Even though I expected it, I was stunned when I turned the corner and saw it. Along one wall of the 20-foot-long corridor we’d just entered, there were rows and rows of crudely attached screenshots.
Each screenshot was a screen from the project’s large enterprise application. Each row was a sequence of screens the user would experience.
Screens were taped on top of other screens. Every time a screen was updated, the developer would tape it on top of the previous version. Some screens had been updated 10 or 20 times, and the paper stack fluttered as people walked by.
The corridor was visually stunning. It was a living description of what it was like to use the large, complex application.
The daily design review meeting.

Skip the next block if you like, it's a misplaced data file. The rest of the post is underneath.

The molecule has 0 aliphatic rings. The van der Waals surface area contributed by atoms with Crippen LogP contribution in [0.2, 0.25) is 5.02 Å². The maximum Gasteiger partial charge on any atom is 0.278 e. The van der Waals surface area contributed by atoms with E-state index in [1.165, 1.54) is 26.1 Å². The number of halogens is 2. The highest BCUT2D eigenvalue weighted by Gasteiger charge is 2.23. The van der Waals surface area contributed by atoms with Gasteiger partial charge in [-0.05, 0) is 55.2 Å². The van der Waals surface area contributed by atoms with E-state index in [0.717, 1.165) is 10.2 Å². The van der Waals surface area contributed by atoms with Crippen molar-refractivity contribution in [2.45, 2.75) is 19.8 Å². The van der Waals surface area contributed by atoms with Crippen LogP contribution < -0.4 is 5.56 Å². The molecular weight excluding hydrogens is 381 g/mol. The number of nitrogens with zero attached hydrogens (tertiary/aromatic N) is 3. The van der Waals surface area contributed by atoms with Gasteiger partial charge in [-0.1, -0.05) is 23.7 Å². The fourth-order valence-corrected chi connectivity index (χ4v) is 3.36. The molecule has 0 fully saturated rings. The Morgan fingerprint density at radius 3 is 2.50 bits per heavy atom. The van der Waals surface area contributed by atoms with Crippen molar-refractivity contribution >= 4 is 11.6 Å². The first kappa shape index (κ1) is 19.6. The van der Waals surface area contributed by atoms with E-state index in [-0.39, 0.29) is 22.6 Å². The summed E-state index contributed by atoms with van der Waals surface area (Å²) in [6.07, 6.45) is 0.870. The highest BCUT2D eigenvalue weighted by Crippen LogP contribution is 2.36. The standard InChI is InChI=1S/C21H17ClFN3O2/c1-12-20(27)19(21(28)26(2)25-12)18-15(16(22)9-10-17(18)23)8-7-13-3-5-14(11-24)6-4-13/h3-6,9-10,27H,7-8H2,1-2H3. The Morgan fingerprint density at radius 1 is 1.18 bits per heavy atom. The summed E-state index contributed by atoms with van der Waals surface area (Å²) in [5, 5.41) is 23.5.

The screenshot corridor was a by-product of a daily design review meeting. One-by-one, as the meeting convened, the project’s front-end developers would approach the wall. They’d scan it to find the pile of older versions of the screen they’d been working on.
Once they find it, they’d tape up today’s version right on top. Then they’d look around to review what the other front-end developers had just added to the wall.
There were a hundred developers on this project, spread across ten scrum teams. Six of those teams were working on user-facing code. It was the front-end developers from those teams that came to this voluntary meeting each day.
Running the meeting was the only designer assigned to the project. “Ok, who wants to start?” the designer said.
One of the developers said, “I’ll go,” and walked over to describe their screen. Taking turns, the developers would stand by their new screens, describing the work they’d done since the last meeting.
They’d describe the interactions they added, and how those served the user stories they’d been working on. They’d describe the challenges they’d encountered and would ask the assembled group for advice on particular questions that had come up.